Marc Cabrera has nothing better to do than watch a lot of movies and television, and listen to a lot of music. Luckily, he has a job that pays him to blog about local and national arts, entertainment and pop culture. He can be reached at email@example.com.
Editor's Note: "The Beat" blogger Marc Cabrera recently completed the 2009 National Endowment for the Arts (NEA) Arts Journalism Institute in Theatre and Musical Theatre. As part of his fellowship, he was assigned to review several plays. Below is his review of "Lydia" performed at The Mark Taper Forum in Los Angeles
Octavio Solis's "Lydia" is a big, ugly bully of a play, ripping scabs off the wounds of both its characters and audience, and leaving everyone in the theater feeling battered and betrayed.
And it is a good play, but one that will leave you punch drunk and running toward the exit in the end.
Playing now at the Mark Taper Forum in Los Angeles, the play focuses on La Familia Flores de San Antonio, Texas, a working-class clan in the early 1970s struggling with the aftermath of a family tragedy.
Seenteen-year-old Cecilia, referred to throughout as Celi, is our narrator. Speaking with impeded speech, washed in angelic light, Celi first comes to us seeming in a dream, reciting a rigid spoken word of flying with glass wings.
Introducing tired mom Rosa (Catalina Maynard), bookish younger brother Misha (Carlo Alban), brooding older carnal Rene (Tony Sancho) and hardened papa Claudio (Daniel Zacapa), Celi ghostly wanders through the messy family home backdrop. In a beat, it's revealed that Celi is really a bed-ridden car wreck victim and the family has been forced to care for her.
As Celi, Onahoua Rodriguez is a gift, able to pull the audience in with floating prose before reverting to a brain damaged state.
The family copes with the world in a victimized glaze of indifference, until Lydia, a squeaky-voiced, English-impaired Mexican migrante. Instantly, she's able to communicate with the stammering Celi, and the two are connected through words and experiences.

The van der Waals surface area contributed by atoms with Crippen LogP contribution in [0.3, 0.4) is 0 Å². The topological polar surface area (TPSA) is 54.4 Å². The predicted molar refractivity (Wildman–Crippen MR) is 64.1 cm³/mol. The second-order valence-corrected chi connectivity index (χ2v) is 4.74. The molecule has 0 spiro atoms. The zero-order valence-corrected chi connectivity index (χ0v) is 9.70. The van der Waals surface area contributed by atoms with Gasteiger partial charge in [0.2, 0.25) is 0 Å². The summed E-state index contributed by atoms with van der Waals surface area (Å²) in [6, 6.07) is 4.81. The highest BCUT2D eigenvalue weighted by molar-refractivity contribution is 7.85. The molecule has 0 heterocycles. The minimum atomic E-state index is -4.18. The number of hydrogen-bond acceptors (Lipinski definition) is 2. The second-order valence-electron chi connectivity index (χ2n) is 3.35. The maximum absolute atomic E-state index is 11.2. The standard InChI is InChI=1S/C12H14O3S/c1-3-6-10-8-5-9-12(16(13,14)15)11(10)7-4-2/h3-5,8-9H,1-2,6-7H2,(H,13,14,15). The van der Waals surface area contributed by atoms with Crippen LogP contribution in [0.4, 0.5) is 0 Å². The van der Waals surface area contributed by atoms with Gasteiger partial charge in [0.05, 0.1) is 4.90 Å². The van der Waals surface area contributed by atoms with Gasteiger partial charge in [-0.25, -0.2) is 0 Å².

Like a south of the border Lucille Ball, Stephanie Beatriz plays Lydia with enough whimsy to give you hope for the scarred Flores family.
The good will is part of Solis's trick of luring the audience into a complicated, far-reaching world of incestuous deciet and, ultimately, betrayal. The appearance of a long-lost primo, Alvaro (Max Arciniega) further murks up the situation, when the truth of what happened the night of Ceci's accident is slowly unveiled.
Solis's script goes there again and again, to haunting, tortured rests of reckoning. That he dresses it up with 70s pop culture references, from the Mod Squad and Santana's "Abraxas," Budweiser pop cans and S&H Green Stamps, only furthers the emotional heist he is playing out.
The Chicano-family study also is worth noting because it is used to lull the audience into a sense of impending redemption. Surely, such a close cultural examination would be used to celebrate universal differences, one might suspect. Solis grants no such wishes with this one.
And that is what makes this merely a good play, becasue although it's told through a specific cultural lens and shaded with glimmers of brilliant performances, particularly from Zacapa and Maynard, the story is too brutal to endure. The audience is subjected to painful scenes of infidelity and incest. These are the get out of the theatre as fast as you can moments.
"The way you want things and the way things go are different," Claudio laments right before committing the ultimate maritial sin that ends the first act. It certainly applies to "Lydia" a technically good play that screws with the audience too much to keep it from being great.